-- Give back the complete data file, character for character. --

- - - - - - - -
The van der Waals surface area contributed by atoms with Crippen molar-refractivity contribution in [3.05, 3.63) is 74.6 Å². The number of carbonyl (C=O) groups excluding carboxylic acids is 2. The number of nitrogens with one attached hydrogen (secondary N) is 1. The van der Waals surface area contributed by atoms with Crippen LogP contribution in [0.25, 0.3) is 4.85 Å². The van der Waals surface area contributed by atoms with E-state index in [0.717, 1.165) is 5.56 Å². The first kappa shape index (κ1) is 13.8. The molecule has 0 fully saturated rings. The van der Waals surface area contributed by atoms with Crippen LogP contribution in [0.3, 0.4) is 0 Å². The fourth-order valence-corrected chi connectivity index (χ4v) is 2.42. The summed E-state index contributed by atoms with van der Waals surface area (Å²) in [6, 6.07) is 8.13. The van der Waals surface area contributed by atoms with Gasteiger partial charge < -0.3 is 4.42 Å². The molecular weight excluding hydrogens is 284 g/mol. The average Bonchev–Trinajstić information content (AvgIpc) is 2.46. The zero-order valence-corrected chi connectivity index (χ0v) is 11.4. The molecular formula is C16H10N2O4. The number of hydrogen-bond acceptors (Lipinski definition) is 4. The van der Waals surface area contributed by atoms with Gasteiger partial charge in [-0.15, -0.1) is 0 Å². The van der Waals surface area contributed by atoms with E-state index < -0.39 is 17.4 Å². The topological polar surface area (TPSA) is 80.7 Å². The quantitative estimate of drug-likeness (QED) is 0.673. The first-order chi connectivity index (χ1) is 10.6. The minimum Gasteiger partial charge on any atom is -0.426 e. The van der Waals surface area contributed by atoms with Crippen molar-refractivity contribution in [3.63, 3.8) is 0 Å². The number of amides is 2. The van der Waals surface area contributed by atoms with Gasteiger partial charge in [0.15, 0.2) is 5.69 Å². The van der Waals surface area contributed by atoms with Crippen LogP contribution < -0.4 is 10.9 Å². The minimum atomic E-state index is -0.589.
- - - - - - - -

The van der Waals surface area contributed by atoms with Crippen molar-refractivity contribution in [3.05, 3.63) is 74.6 Å². The number of carbonyl (C=O) groups excluding carboxylic acids is 2. The number of nitrogens with one attached hydrogen (secondary N) is 1. The van der Waals surface area contributed by atoms with Crippen LogP contribution in [0.25, 0.3) is 4.85 Å². The van der Waals surface area contributed by atoms with E-state index in [0.717, 1.165) is 5.56 Å². The first kappa shape index (κ1) is 13.8. The molecule has 0 fully saturated rings. The van der Waals surface area contributed by atoms with Crippen LogP contribution in [0.3, 0.4) is 0 Å². The fourth-order valence-corrected chi connectivity index (χ4v) is 2.42. The summed E-state index contributed by atoms with van der Waals surface area (Å²) in [6, 6.07) is 8.13. The van der Waals surface area contributed by atoms with Gasteiger partial charge < -0.3 is 4.42 Å². The molecular weight excluding hydrogens is 284 g/mol. The average Bonchev–Trinajstić information content (AvgIpc) is 2.46. The zero-order valence-corrected chi connectivity index (χ0v) is 11.4. The molecular formula is C16H10N2O4. The number of hydrogen-bond acceptors (Lipinski definition) is 4. The van der Waals surface area contributed by atoms with Gasteiger partial charge in [-0.15, -0.1) is 0 Å². The van der Waals surface area contributed by atoms with E-state index < -0.39 is 17.4 Å². The topological polar surface area (TPSA) is 80.7 Å². The quantitative estimate of drug-likeness (QED) is 0.673. The first-order chi connectivity index (χ1) is 10.6. The minimum Gasteiger partial charge on any atom is -0.426 e. The van der Waals surface area contributed by atoms with Crippen molar-refractivity contribution in [3.63, 3.8) is 0 Å². The number of amides is 2. The van der Waals surface area contributed by atoms with Gasteiger partial charge in [0.15, 0.2) is 5.69 Å². The van der Waals surface area contributed by atoms with Crippen LogP contribution < -0.4 is 10.9 Å². The minimum atomic E-state index is -0.589.